In a recent post, I wrote about how next-generation Energy Management Systems (which we call “EMS 2.0”) are enabling facilities management firms to be heroes to their clients by providing unprecedented visibility and automated analytics down to the equipment level, allowing service companies to respond more proactively to equipment issues. Similarly, EMS 2.0 can enable managed energy services through the remote visibility and control they provide.
There are several definitions of “managed energy services”, depending on the firm providing the service. Some firms define this as a very specific agreement in which an energy service provider takes over customer energy bill payment, guaranteeing that costs will be no higher than they have been historically, and financing energy efficiency upgrades through energy savings. Other firms define managed energy services in the more general sense: they manage energy consumption for their clients by taking over control of HVAC and other loads through remote automation and analytics.
Because of the availability of low-cost wireless sensors, coupled with ubiquitous internet connectivity and cloud-hosted software solutions, next-generation energy management systems can enable all types of managed energy services for quick service restaurants, convenience stores, and specialty retailers. Traditional EMS designed for large commercial properties were never viable for these types of facilities previously, because “EMS 1.0” are too complex and too costly to meet the needs of companies managing portfolios of small commercial properties. This is great news for quick service restaurants, convenience stores, and specialty retailers. This is also great news for companies that provide managed energy services. You might even say that EMS and managed services are two great things that go great together, like chocolate and peanut butter.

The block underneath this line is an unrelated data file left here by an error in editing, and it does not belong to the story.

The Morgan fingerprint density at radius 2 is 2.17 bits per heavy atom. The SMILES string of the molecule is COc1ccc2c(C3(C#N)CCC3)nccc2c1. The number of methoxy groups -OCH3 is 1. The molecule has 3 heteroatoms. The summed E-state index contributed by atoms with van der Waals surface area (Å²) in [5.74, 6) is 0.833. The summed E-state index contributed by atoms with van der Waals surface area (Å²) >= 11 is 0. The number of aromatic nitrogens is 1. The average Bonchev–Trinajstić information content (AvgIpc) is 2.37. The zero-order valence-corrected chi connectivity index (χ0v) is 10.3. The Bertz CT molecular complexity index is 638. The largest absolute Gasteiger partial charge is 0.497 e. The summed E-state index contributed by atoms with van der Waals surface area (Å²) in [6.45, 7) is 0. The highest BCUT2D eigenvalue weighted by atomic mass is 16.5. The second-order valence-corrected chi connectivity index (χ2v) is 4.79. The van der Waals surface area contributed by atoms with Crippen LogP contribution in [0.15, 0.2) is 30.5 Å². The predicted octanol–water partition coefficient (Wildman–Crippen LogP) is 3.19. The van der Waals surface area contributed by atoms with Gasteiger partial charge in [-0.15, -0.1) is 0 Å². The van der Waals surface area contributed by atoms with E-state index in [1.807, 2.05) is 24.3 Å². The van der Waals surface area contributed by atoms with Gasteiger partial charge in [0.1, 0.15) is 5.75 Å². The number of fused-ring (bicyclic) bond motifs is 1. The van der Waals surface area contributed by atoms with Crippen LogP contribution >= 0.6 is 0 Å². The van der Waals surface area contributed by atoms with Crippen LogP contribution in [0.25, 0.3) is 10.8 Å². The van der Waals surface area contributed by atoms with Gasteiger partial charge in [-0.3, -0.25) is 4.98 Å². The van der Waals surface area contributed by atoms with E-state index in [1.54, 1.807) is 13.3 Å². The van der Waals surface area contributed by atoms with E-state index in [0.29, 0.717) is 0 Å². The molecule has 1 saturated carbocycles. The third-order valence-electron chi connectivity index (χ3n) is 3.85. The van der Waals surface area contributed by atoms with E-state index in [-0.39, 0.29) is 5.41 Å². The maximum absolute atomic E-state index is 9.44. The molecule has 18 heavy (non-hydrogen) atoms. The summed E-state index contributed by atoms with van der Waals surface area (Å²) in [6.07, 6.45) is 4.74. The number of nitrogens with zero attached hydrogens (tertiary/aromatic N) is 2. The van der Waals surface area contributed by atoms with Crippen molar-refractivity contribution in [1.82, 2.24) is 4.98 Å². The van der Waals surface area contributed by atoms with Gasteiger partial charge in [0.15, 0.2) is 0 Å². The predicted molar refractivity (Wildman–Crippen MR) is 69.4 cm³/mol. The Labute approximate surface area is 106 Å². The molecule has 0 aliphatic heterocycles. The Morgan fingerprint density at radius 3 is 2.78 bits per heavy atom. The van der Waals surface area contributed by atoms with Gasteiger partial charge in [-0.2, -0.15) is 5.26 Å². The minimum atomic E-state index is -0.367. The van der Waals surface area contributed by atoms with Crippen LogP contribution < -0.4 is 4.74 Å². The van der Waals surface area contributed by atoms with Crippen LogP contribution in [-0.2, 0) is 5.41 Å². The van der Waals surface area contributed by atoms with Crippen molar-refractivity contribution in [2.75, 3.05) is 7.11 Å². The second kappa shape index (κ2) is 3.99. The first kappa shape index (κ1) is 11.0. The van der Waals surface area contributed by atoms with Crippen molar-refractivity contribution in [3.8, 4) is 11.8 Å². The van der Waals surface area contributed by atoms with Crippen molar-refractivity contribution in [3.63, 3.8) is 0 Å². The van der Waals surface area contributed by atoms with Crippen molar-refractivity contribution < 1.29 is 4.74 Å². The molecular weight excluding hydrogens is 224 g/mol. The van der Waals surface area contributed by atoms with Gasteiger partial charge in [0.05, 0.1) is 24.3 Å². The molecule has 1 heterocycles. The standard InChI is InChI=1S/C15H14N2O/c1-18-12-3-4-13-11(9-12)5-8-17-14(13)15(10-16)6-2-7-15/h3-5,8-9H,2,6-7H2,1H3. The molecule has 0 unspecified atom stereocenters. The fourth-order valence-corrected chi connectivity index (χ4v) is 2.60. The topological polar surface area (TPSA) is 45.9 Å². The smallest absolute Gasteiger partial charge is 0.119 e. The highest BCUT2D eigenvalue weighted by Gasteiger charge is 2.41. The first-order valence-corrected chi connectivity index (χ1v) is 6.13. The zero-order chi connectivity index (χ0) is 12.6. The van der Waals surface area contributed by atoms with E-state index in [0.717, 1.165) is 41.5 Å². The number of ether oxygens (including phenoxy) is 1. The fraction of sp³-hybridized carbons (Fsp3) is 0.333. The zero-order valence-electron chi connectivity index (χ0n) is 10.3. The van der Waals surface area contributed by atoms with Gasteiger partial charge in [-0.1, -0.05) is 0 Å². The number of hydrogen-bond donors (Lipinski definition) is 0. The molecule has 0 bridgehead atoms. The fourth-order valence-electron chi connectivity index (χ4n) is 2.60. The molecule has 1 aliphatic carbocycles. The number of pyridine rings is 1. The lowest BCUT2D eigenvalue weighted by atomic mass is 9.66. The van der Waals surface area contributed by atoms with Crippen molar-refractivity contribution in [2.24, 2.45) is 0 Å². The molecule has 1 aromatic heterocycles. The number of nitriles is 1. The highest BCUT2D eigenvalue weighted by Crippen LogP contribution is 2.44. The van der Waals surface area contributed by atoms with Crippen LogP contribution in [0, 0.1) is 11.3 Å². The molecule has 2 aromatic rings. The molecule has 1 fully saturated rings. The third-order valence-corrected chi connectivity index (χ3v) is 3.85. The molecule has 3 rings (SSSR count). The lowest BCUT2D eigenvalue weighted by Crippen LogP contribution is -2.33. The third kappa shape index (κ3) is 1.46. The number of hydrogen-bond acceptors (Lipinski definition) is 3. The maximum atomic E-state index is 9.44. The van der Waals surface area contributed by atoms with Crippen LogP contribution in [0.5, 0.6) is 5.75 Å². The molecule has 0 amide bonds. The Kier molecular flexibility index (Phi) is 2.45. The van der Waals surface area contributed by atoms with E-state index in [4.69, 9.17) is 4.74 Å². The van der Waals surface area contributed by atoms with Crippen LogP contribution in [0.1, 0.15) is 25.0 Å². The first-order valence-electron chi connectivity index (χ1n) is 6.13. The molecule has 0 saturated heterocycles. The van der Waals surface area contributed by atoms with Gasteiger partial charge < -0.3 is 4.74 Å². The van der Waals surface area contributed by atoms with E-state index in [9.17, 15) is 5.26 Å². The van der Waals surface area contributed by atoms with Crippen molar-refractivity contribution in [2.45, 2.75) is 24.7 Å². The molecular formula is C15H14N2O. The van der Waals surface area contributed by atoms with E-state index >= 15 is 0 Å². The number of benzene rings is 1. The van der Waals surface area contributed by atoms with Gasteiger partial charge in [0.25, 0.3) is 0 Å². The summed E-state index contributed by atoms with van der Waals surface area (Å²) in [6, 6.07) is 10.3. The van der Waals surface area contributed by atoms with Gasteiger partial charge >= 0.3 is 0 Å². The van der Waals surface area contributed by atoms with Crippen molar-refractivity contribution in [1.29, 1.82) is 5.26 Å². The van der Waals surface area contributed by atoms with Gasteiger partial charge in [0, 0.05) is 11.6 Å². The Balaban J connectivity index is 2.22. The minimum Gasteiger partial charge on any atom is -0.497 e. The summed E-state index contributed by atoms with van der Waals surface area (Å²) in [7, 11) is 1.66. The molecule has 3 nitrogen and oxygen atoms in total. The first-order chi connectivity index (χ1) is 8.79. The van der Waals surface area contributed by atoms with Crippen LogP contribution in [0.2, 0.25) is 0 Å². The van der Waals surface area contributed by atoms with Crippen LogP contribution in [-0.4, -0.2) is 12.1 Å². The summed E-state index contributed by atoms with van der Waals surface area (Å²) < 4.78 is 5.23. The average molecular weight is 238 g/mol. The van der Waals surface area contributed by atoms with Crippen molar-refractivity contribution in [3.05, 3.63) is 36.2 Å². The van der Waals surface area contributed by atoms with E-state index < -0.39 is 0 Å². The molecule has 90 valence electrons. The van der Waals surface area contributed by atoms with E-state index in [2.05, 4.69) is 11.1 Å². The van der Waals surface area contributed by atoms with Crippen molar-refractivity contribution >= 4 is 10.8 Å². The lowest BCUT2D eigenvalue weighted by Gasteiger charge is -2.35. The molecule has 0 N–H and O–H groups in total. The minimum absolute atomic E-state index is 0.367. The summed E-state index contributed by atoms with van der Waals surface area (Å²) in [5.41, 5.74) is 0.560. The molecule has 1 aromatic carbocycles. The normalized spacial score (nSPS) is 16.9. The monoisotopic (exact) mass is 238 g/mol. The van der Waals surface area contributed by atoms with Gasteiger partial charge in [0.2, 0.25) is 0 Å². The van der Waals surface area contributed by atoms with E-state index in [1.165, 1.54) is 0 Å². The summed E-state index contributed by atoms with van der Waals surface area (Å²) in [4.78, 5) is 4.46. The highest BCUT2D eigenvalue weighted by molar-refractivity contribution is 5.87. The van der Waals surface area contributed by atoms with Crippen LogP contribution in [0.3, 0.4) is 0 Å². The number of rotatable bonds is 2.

In most cases, the owners of chain restaurants, retail store chains, and other small facilities would much rather have their staff focus on their core business – making food, selling products, and serving customers– than managing thermostats and equipment. And managed energy service providers would love to get access to previously inaccessible markets. Enter EMS 2.0.
We’re seeing the “early adopters” – both end customers and service providers — recognize the new potential behind deploying EMS 2.0 in new markets such as quick service restaurants and succeeding with their programs, getting a head-start on their competitors. We’re also seeing new service models created to optimize the use of such technologies in companies managing large numbers of small commercial properties, a fundamentally different challenge than managing energy in large commercial properties. It will be interesting to see which companies emerge as the dominant players in providing managed energy services to these new markets. Stay tuned.